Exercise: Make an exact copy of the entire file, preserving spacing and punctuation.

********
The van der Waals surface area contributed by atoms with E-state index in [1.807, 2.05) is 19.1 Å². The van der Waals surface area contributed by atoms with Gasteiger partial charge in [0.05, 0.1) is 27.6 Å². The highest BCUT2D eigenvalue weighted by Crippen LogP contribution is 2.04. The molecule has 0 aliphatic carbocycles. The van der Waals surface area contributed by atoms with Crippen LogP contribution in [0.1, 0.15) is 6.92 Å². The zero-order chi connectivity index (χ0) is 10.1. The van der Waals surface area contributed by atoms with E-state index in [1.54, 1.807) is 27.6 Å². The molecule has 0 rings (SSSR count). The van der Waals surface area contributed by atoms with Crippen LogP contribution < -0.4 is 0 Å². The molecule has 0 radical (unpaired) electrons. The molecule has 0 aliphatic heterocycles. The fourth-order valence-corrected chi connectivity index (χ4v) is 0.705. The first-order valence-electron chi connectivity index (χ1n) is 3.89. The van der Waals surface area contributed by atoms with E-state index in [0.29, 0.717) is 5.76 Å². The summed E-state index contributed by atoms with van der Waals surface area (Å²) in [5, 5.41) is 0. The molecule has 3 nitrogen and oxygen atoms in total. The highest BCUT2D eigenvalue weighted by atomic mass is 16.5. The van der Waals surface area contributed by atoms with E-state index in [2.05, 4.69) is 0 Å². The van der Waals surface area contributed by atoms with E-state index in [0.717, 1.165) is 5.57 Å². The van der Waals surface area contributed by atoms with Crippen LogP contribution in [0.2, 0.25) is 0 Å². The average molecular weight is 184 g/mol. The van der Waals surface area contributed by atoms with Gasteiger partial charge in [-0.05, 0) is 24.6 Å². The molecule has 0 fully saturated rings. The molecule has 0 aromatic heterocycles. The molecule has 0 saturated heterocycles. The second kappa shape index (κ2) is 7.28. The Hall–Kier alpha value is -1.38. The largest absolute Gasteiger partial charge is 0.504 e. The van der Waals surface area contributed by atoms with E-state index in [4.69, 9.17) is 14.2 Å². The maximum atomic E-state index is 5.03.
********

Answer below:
The van der Waals surface area contributed by atoms with E-state index in [1.807, 2.05) is 19.1 Å². The van der Waals surface area contributed by atoms with Gasteiger partial charge in [0.05, 0.1) is 27.6 Å². The highest BCUT2D eigenvalue weighted by Crippen LogP contribution is 2.04. The molecule has 0 aliphatic carbocycles. The van der Waals surface area contributed by atoms with Crippen LogP contribution in [0.1, 0.15) is 6.92 Å². The zero-order chi connectivity index (χ0) is 10.1. The van der Waals surface area contributed by atoms with E-state index in [1.54, 1.807) is 27.6 Å². The molecule has 0 rings (SSSR count). The van der Waals surface area contributed by atoms with Crippen LogP contribution < -0.4 is 0 Å². The molecule has 0 radical (unpaired) electrons. The molecule has 0 aliphatic heterocycles. The fourth-order valence-corrected chi connectivity index (χ4v) is 0.705. The first-order valence-electron chi connectivity index (χ1n) is 3.89. The van der Waals surface area contributed by atoms with E-state index in [0.29, 0.717) is 5.76 Å². The summed E-state index contributed by atoms with van der Waals surface area (Å²) in [5, 5.41) is 0. The molecule has 3 nitrogen and oxygen atoms in total. The highest BCUT2D eigenvalue weighted by atomic mass is 16.5. The van der Waals surface area contributed by atoms with E-state index in [2.05, 4.69) is 0 Å². The van der Waals surface area contributed by atoms with E-state index in [0.717, 1.165) is 5.57 Å². The van der Waals surface area contributed by atoms with Crippen LogP contribution in [0.2, 0.25) is 0 Å². The average molecular weight is 184 g/mol. The van der Waals surface area contributed by atoms with Gasteiger partial charge in [-0.05, 0) is 24.6 Å². The molecule has 0 fully saturated rings. The molecule has 0 aromatic heterocycles. The molecule has 0 saturated heterocycles. The second kappa shape index (κ2) is 7.28. The Hall–Kier alpha value is -1.38. The largest absolute Gasteiger partial charge is 0.504 e. The van der Waals surface area contributed by atoms with E-state index in [4.69, 9.17) is 14.2 Å². The maximum atomic E-state index is 5.03.